I wandered back to my room, took one more shower, saw a famous crazy South African adventure dude. I went searching for a new room for tomorrow. Everyone told me there would be no rooms under $70. I went down a couple small lanes, found a huge comfortable room with two beds for $28 that I would stay in the rest of the time. I had some yummy veggie combo meal, met up with Ariadne the photographer and some local guy, had more than my share of local honey wine, called tej. She told me funny stories about her American clients. These Ethiopians like to drink and have shoulder shaking dances all their own, I've never seen anything remotely like it, captivating.

Lalibela, you make my head spin. 13 churches just in town alone, others dotting the hills. Vibrant, living history, tomorrow is the grandaddy of them all, the beginning of Timkat. I went home, a big bright moon over head. I packed up, would get out early in the morning. Up the next day, yummy, yummy breakfast buffet at the Lal Hotel, a favorite for Spanish tourists. There seemed to be a few Brits about too, very few Americans. I changed rooms, got settled, took a shower and got ready for all day Timkat Festival. I had an inside tip from a local. He said most travelers wait for the parade of churchgoers to come to the lower part of the town. he told me that is I headed up very early to one of the churches, I might see something very special. I packed my day bag, lots of water and about 11AM headed up the huge smooth rocks that are the approach to some of the more hidden churches.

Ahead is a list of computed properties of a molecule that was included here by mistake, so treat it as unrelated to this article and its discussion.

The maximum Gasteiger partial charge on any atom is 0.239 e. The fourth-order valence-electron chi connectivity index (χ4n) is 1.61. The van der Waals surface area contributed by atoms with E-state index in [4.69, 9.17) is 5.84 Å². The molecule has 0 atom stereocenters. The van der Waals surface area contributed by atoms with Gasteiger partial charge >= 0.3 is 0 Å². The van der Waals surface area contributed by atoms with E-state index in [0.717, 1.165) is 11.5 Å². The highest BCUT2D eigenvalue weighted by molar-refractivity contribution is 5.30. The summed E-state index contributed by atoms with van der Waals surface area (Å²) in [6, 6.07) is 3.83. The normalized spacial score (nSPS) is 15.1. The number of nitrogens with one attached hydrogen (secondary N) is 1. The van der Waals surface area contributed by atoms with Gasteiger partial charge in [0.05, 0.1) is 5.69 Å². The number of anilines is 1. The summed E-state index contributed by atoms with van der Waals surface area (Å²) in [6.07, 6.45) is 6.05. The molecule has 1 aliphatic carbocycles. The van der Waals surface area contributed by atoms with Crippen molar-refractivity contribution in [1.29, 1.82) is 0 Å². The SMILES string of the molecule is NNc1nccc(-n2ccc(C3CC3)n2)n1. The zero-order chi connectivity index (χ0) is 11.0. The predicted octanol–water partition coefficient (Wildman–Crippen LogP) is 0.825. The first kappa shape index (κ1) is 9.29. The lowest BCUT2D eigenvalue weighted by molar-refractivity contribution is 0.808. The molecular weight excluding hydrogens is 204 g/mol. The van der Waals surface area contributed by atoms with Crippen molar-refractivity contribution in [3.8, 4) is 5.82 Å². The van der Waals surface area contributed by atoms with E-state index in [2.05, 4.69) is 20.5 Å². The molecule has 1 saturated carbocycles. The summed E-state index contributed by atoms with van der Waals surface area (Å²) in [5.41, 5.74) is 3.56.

You must understand that each church has it's congregation. I walked way back toward and found a lovely out of the way rock church called Bet Gabriel, St Gabriel. I said "Enkwan Aderisachew", a greeting met with many smiles. I walked down little passageways into the little church, almost hidden down inside of rocks. It was very dark when I walked inside, I was dressed with traditional shawl over me and long pants to be respectful on this holy day. I heard haunting chants coming from the back of the church, when my eyes adjusted I saw a group of about 12 monks, ranging in age from 14 to about 75. They were chanting ancient chants, shaking a little metal shaker.